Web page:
Mon, 15 July 2024

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Campaign Security Offered To All Election Candidates For First Time

3 min read

For the first time, all general election candidates will be offered basic security during the campaign, PoliticsHome understands.

The offer includes guidance, briefings and cyber security services. Any requests for additional security for candidates will be considered on a case-by-case basis.

Previously, it was only MPs seeking re-election who had existing security measures upheld, but this is the first time that services will be available to every candidate seeking election.

The decision comes after growing concern about the safety of politicians in recent years.

In March, Rishi Sunak took the unusual step of using a speech on Downing Street to condemn extremists who were trying to “undermine” UK democracy. His warning came at a time of heightened tensions over the war in Gaza, with the Prime Minister describing Islamists and the far-right as “two sides of the same extremist coin".

In February, the police were given powers to expand Operation Bridger, the codename for the nationwide police protective security operation to enhance the security of MPs. Under this, all candidate have access to a dedicated named police contact in every force to raise concerns or threats against them and be briefed on security matters.

Both Sunak and Labour leader Keir Starmer’s homes have been targeted by protesters in recent months.

Female politicians like Conservative candidate Caroline Nokes and Labour shadow minister Lisa Nandy have publicly voiced concerns over their safety following rape and death threats. Many female MPs now avoid campaigning alone. 

Since 2016, two MPs Jo Cox and David Amess have been murdered.

These concerns about the safety of politicians remain in place heading into the 4 July general election.

Over the weekend, the Labour Party’s constituency office in Chingford and Woodford Green, a constituency in London, was vandalised with anti-Israel graffiti in response to Faiza Shaheen being de-selected as a candidate by the party.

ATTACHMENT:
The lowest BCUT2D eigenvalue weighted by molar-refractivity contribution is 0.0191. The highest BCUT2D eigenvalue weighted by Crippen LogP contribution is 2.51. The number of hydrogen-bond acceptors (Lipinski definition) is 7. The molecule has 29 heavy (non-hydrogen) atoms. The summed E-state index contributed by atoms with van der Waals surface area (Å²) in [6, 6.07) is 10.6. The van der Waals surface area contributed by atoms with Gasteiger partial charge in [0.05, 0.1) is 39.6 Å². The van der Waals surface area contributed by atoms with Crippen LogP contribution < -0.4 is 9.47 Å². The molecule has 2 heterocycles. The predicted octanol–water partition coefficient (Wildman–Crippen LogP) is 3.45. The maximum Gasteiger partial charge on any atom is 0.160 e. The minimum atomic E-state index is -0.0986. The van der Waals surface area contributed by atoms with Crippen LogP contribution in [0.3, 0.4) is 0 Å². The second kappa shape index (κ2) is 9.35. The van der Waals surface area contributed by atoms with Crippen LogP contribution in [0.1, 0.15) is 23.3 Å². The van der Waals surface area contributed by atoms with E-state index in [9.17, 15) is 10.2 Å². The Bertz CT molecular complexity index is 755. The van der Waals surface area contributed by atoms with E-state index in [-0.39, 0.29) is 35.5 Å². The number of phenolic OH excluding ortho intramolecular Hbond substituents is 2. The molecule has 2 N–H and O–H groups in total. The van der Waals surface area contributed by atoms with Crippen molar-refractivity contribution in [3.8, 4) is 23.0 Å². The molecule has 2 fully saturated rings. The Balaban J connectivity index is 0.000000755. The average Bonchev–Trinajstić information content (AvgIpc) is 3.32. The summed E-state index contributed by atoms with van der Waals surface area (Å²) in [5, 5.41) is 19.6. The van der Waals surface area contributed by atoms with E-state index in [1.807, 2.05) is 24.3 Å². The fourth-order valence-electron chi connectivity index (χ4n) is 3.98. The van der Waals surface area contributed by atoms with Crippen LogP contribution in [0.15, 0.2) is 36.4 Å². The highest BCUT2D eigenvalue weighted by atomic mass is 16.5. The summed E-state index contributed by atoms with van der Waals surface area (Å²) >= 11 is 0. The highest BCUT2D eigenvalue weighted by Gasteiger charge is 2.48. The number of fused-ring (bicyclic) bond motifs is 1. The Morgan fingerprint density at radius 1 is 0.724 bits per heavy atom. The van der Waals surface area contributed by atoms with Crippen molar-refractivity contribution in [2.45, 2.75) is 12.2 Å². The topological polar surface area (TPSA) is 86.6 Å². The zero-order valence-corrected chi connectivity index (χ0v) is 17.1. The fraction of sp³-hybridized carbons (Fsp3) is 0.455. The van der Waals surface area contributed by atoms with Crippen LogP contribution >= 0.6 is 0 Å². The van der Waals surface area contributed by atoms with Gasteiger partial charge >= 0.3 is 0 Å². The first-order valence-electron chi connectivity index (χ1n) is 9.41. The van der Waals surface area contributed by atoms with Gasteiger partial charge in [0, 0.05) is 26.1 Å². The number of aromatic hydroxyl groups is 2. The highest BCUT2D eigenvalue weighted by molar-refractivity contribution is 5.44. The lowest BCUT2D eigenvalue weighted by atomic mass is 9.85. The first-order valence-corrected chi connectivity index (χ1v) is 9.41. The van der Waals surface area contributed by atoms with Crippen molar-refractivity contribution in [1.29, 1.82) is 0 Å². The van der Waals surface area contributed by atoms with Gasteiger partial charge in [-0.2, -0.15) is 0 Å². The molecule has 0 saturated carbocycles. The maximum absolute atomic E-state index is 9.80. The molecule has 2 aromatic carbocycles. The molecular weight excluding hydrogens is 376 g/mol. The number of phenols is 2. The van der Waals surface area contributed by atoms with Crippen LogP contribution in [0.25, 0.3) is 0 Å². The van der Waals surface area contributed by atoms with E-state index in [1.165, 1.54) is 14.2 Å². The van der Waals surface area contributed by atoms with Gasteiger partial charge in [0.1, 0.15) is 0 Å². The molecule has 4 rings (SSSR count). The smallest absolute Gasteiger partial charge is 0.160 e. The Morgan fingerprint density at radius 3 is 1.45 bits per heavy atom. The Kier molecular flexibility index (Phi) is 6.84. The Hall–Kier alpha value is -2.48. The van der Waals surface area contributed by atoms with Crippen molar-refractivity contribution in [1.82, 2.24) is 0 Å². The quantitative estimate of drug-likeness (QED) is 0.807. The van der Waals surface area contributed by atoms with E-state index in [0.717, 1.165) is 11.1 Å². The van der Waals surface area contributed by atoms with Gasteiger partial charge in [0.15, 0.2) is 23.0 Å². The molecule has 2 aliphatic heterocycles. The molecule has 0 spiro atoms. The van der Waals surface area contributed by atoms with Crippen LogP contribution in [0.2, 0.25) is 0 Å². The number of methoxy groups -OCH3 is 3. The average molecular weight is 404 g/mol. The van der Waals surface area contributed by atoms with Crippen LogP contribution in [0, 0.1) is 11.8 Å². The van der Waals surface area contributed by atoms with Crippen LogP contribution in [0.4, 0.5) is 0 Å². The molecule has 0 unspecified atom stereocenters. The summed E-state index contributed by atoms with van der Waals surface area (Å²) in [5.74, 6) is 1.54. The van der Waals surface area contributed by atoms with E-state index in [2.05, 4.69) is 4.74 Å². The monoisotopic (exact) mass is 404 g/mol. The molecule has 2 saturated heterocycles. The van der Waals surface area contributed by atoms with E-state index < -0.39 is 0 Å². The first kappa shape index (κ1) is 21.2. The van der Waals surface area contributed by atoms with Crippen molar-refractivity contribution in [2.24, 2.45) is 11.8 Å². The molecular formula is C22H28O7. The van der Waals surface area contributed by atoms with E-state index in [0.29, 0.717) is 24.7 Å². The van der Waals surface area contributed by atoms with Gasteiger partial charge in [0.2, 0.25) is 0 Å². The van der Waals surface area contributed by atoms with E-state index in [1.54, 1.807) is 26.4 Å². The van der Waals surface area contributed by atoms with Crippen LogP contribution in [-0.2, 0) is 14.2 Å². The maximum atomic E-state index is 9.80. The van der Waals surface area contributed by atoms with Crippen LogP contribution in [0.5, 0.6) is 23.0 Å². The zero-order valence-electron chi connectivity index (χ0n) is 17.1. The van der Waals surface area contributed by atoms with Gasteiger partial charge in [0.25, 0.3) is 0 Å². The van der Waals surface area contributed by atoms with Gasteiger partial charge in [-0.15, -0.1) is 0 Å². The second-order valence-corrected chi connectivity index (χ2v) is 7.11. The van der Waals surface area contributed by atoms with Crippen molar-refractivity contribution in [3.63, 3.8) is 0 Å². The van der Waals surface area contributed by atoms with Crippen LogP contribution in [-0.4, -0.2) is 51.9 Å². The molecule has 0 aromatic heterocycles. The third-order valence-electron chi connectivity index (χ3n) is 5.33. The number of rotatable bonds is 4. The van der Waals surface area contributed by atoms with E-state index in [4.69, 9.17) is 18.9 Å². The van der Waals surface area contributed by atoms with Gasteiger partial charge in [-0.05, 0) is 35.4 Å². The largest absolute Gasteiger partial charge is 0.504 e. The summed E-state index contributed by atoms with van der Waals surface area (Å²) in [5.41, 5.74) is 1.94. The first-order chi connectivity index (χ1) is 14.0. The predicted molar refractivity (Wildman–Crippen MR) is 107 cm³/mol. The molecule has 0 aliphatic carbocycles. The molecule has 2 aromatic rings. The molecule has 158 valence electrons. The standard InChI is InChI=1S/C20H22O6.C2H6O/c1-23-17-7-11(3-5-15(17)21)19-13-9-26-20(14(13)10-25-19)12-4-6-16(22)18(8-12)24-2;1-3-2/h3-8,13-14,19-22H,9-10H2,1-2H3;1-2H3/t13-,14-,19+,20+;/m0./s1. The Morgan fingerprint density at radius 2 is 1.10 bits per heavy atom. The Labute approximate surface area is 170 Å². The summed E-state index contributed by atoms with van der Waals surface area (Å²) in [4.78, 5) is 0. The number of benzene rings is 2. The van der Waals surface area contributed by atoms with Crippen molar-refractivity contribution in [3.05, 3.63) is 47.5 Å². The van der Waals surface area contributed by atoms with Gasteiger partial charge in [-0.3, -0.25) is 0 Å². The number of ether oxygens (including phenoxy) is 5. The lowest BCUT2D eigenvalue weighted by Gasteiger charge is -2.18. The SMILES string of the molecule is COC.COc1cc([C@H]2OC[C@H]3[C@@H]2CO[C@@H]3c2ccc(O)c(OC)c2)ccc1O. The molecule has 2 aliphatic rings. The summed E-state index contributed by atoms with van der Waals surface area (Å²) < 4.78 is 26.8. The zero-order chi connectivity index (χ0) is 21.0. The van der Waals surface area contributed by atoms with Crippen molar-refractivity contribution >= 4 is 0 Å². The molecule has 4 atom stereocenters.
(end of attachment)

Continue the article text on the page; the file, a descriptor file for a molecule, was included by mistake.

News that security would be extended to all candidates for the first time was welcomed by Lord Walney, the government adviser on political violence and disruption. Last month, his report 'Protecting our Democracy from Coercion' published identified a trend of rising extremism in British politics which “systematically seek to undermine faith in our parliamentary democracy and the rule of law”.

Speaking to PoliticsHome, the peer said: “It's welcome that the system is now in place to provide that extra level of protection for candidates through what may well be a spiky and contested election period. It underlines the gravity of the situation that these measures are needed.”

However, Conservative candidate Tobias Ellwood, whose home was targeted by pro-Palestine protesters in February, said he was concerned that candidates with limited experience of contesting general elections will not be aware of how to make use of the security that is now available to them.

“I feel assured that if somebody did try something with me, I would be able to handle it. But there will be a lot of candidates who are not familiar with any of this and how to respond if you’re inexperienced. That’s where disruption could really be quite significant”, said Ellwood, who is seeking re-election in Bournemouth East.  

One Labour figure who is seeking re-election in London said the security provided to them by Operation Bridger was “a joke” and that candidates were in an “appalling situation”.

They told PoliticsHome: “I’ve never had any security. I’ve never had any risk assessments. They’re waiting until someone comes and attacks you and then they might do something about it.”

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